Antenna Downtilt: A Practical Overview

June 13, 2019 at 8:00 AM

  

When managing cellular networks with multiple base stations, one of the toughest challenges for operators is mitigating inter-cell interference. As 5G implementation ramps up, this will become increasingly important as service providers look to strengthen networks to increase capacity.

 

To successfully densify, base stations must be able to reuse frequencies within their cellular clusters. This means that operators will need to have firm control over the radiation pattern of each antenna, as radiation sprawl will result in electromagnetic interference and poor quality communications.

 

One of the best ways to stop radiation sprawl is downtilt – a process that directs the antenna’s vertical pattern towards the ground. Downtilt can be accomplished by using these two methods:

 

Mechanical Downtilt:

This is the fastest and easiest way to control an antenna’s pattern. It involves physically adjusting the pole-mounting brackets of an antenna by using a digital level against the back of the antenna for an accurate measurement. The downside of this method is that it will create an effect called pattern blooming, which reduces the signal more at bore sight and less at angles away from bore sight.

 

Electrical Downtilt:

Another way to change an antenna’s radiation pattern is by introducing an electrical phase taper inside of a sector antenna array. Electrical downtilt allows for a uniform reduction in coverage, preventing pattern blooming from happening. There are three types of antennas electrical downtilt antennas: fixed, variable and manual. The values of fixed electrical downtilt antennas cannot be changed after design and factor in the antenna’s elevation beamwidth along with other deployment dynamics. Antennas with variable electrical downtilt can be changed remotely. Manual electrical downtilt antennas are set with a tuning knob during installation, or they can be adjusted by a second tower climb if needed. While electrical downtilt prevents pattern blooming, variable and manual electrical downtilt antennas are usually more expensive and reduce antenna gain.

 

To check out our extensive line of antennas, click here.

 

Embedded Antennas and the IoT

May 2, 2019 at 8:00 AM

 

In the not so distant future, the world will be fully automated with machines being able to communicate with little or no interaction from humans, thanks to the arrival of the Internet of Things (IoT) and the use of embedded antennas.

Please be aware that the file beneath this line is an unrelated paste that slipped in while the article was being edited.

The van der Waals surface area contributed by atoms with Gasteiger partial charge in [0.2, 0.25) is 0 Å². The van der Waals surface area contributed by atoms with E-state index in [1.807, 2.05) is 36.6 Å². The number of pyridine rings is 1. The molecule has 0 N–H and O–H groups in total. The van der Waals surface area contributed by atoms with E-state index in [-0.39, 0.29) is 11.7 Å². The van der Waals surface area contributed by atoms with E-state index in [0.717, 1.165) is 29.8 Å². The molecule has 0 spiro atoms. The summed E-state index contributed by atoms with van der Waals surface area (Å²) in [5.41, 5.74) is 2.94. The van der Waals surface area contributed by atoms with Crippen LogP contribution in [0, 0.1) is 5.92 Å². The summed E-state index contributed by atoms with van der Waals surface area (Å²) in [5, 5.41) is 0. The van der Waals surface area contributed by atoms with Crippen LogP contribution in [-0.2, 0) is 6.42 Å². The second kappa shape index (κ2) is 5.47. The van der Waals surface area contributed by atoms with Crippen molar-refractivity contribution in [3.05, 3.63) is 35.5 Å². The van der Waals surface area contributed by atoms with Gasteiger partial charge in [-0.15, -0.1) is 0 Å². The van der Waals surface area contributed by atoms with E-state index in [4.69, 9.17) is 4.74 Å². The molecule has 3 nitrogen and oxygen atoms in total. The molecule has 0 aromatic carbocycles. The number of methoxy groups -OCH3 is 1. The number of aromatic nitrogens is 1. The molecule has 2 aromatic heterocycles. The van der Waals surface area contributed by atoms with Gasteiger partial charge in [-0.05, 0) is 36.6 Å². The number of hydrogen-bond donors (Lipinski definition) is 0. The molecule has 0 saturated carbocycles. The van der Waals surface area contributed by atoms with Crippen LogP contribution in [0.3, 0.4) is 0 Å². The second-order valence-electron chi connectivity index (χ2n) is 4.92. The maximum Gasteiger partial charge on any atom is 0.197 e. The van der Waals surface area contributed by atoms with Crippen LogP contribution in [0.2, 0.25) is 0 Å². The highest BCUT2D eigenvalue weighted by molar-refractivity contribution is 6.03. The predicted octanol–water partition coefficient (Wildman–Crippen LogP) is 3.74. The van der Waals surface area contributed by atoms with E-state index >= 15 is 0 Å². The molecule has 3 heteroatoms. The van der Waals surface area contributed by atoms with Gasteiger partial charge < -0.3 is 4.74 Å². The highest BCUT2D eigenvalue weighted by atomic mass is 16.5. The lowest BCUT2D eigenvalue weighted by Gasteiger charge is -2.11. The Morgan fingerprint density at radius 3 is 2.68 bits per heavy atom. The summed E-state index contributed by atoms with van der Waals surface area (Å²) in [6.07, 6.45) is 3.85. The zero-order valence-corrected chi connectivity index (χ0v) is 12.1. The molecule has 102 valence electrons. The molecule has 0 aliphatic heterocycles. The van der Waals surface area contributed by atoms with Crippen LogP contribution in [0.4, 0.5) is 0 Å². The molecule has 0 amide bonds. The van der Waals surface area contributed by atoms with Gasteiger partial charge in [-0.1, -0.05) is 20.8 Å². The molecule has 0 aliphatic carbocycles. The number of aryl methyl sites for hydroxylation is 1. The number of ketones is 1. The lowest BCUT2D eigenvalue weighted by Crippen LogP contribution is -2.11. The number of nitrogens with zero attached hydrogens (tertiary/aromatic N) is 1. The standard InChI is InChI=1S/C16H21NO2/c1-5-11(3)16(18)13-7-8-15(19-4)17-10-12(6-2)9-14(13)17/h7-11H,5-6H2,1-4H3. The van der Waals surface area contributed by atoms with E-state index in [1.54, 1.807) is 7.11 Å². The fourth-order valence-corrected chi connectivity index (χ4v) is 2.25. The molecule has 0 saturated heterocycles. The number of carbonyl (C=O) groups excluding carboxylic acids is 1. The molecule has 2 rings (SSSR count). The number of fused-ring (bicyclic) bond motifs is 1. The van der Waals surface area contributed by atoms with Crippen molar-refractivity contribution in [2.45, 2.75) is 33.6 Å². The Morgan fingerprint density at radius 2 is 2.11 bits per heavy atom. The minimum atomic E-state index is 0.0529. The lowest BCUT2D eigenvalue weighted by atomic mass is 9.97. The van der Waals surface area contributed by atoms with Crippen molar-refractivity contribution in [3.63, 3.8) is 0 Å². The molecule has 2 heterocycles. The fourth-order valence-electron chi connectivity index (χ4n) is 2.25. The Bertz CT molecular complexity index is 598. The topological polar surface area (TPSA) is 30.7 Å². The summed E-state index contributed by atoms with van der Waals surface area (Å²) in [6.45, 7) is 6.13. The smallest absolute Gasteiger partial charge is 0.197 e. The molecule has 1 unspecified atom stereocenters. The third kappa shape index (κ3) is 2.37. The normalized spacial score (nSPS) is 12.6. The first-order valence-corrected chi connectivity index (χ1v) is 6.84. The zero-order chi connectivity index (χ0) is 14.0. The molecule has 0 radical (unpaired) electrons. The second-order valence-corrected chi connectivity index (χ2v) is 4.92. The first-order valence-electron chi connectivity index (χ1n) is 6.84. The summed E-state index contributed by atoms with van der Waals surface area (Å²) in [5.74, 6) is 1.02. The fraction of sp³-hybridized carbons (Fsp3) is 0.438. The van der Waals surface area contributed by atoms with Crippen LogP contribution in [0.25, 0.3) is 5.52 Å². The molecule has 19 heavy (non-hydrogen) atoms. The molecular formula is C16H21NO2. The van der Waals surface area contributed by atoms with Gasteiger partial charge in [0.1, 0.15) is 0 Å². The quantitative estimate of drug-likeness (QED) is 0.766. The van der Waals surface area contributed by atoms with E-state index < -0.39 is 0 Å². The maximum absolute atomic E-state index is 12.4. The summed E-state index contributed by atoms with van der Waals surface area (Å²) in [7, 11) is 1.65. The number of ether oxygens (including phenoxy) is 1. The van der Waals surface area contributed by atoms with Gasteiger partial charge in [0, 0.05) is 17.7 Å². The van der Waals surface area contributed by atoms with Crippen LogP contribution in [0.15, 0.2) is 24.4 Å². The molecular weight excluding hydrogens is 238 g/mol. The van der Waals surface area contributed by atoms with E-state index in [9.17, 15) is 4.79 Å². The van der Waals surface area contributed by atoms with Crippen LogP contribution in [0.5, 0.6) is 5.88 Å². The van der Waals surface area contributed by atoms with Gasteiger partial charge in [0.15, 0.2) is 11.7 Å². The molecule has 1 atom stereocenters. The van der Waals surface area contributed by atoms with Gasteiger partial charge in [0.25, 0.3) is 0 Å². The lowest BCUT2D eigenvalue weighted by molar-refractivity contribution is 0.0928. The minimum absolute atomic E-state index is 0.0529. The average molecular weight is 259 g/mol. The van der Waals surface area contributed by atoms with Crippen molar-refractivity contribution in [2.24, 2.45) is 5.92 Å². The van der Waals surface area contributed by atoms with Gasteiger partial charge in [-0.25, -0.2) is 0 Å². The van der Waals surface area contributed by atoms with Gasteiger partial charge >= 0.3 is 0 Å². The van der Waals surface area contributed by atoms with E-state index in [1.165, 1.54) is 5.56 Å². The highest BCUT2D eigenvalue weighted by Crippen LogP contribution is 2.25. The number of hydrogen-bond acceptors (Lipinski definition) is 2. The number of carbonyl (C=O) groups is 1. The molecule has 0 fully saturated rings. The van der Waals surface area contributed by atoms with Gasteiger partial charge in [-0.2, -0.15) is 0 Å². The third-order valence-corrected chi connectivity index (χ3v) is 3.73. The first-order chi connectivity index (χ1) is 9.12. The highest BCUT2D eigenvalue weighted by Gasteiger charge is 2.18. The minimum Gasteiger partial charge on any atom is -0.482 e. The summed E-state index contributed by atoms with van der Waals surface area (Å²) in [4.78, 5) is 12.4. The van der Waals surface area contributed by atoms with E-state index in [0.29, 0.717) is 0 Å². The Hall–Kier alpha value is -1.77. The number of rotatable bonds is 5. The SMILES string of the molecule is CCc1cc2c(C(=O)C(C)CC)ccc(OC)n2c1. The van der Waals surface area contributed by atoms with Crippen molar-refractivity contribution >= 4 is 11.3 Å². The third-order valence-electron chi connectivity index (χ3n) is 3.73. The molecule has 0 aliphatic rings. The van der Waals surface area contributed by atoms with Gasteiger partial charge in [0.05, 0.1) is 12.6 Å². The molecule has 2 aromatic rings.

These small form factor antennas are a perfect fit for the shrinking size of IoT devices, while still being able to keep up with the massive amounts of data that will need to be transmitted as the IoT connects physical devices with software based management and control applications.

 

Embedded antennas are small, yet powerful antennas with many offering multiband support for use in mobile and fixed data applications. Their key performance attributes include high efficiency, low power consumption, low return loss and isolation.

 

High efficiency brings better signal reception, improving the system’s ability for faster data transfer rates. Reduced power consumption allows for increased longevity. Less return loss means more power transmitted, and isolation limits the amount of crosstalk interference. Embedded antennas can work with high-frequency or low-frequency systems, some feature MIMO technology and smart antennas have been introduced that feature embedded GPS and Flash memory capabilities.

 

As IoT deployments get underway, there are more embedded antenna options to consider to take full advantage of this exciting era of automation.

 

To help you succeed with your IoT implementations, we offer a full line off-the-shelf, embedded antennas ready to ship the same-day, plus custom designed antennas to suite all of your IoT needs.

 

Case Study: Crown Castle

March 21, 2019 at 8:00 AM

 

Crown Castle is a leading independent owner and operator of wireless infrastructure that also builds and leases towers, rooftops and distributed antenna systems (DAS) for wireless communication in large markets. They pride themselves on being able to provide comprehensive site deployment with state-of-the-art processes and tools.

 

As part of a wireless networking project for Disney theme parks, Crown Castle was facing the challenges of extreme heat and weather. They were in need of a UL-listed, weatherproof enclosure capable of supporting Power over Ethernet (PoE) with an integrated cooling fan.